- Leslie Goss
Back to School
Returning to the classroom when I was child was almost always accompanied by some back to school jitters. At least in my young mind, everything was on the line when it came to picking out the perfect first day outfit or decorating my locker to make sure all my closest friends’ and crushed celebrities’ faces adorned the walls.
For many families, though, back to school could look like neglecting other necessities to afford schoolbooks or new gym sneakers. For teachers, it could look like diving deeper into personal finances to provide an engaging learning environment in the classroom.
Whatever this season looks like for you and your family, know that the Community Foundation of White County is a proud partner with all four county schools and other local youth serving agencies aimed to support and uplift our community’s children.
Over $70,000 of CFWC’s grants last year supported education and youth. That’s not even including the dozens of scholarships awarded to graduating seniors each year.
The Tri-County Education Project Fund is a perfect example of pro-actively providing funding to bolster impact in the classroom year after year. Grants from this fund in 2021 supported the purchase of new databases, chromebooks for first graders, welding and automotive classroom equipment, plus so much more.
In fact, the Community Foundation holds several other funds, too that directly support education: North White Education Fund, Frontier Educational Fund, Joe R. Hahn “North White Trades Education” Endowment, and the White County Community Education Fund.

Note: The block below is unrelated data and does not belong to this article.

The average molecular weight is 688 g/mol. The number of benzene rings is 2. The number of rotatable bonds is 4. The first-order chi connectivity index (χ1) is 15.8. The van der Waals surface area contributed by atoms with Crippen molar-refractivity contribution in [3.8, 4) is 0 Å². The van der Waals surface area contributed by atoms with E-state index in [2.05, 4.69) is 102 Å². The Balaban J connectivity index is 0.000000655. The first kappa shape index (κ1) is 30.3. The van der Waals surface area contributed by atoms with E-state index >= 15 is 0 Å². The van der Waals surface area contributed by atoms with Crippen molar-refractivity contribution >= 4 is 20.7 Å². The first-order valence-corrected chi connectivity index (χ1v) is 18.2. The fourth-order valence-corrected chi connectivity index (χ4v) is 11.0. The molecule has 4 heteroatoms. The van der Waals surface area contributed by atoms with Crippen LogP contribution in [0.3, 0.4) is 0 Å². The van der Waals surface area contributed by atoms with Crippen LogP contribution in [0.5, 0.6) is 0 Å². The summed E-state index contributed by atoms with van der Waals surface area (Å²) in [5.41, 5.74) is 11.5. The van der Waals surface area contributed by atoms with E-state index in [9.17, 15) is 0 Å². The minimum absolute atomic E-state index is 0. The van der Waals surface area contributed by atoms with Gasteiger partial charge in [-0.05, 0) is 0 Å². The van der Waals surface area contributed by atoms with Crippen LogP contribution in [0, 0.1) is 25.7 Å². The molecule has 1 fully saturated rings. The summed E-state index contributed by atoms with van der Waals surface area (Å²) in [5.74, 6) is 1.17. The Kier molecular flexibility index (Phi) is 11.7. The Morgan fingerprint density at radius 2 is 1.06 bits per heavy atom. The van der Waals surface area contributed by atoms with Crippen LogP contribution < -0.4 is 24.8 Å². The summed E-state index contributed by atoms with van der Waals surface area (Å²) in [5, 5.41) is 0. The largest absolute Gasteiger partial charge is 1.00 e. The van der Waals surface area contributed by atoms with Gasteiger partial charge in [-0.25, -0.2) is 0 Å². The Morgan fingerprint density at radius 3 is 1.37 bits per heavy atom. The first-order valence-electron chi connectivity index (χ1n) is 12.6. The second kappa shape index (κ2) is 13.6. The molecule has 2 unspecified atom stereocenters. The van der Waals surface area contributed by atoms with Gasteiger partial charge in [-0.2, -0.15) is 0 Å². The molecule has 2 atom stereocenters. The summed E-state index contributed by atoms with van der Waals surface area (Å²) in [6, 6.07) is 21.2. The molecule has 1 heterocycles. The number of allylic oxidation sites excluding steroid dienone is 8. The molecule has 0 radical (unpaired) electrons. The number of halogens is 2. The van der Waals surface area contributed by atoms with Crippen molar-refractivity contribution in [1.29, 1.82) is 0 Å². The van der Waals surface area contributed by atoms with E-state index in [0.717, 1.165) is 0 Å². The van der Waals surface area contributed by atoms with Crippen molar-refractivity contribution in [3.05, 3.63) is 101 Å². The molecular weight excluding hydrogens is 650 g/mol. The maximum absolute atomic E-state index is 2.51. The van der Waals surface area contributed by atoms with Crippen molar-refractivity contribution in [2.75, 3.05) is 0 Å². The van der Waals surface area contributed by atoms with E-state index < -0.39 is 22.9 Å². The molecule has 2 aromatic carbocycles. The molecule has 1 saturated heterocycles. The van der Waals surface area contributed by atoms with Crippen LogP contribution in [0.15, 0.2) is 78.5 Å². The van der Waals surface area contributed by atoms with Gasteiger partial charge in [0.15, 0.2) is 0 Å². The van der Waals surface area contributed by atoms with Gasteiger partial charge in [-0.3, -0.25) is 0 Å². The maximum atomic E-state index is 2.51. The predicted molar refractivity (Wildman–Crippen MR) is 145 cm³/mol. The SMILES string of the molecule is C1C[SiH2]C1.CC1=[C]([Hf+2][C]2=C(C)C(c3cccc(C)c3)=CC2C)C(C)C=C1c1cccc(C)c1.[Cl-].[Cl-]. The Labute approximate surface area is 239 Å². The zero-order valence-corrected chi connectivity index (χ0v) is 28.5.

However, gifts made to the Community Foundation don’t necessarily need to be directed into a specific fund to make an impact on education and youth. Unrestricted giving allows our Governing Council to address ever-emerging needs through our Community Grant Cycles.
This year’s Spring Community Grants included funding for Tri-County’s backpack program, ensuring that students and families are nourished outside of the school walls. Last fall, a collaborative effort between all county schools and the City of Monticello Mayor’s ADA Advisory Council provided an enriching disability awareness convocation with Brett Eastburn, demonstrating that the only boundaries are those we set for ourselves.
Back to school looks different for every child, parent, teacher, and corporation. Whatever the needs are, let us walk with you. Whatever exciting initiative you want to introduce to your classroom, let’s talk about it. Or perhaps you’d like to further support education by creating your own fund. There are endless possibilities to impact White County youth through your Community Foundation. Give me a call at (574) 583-6911 to learn more.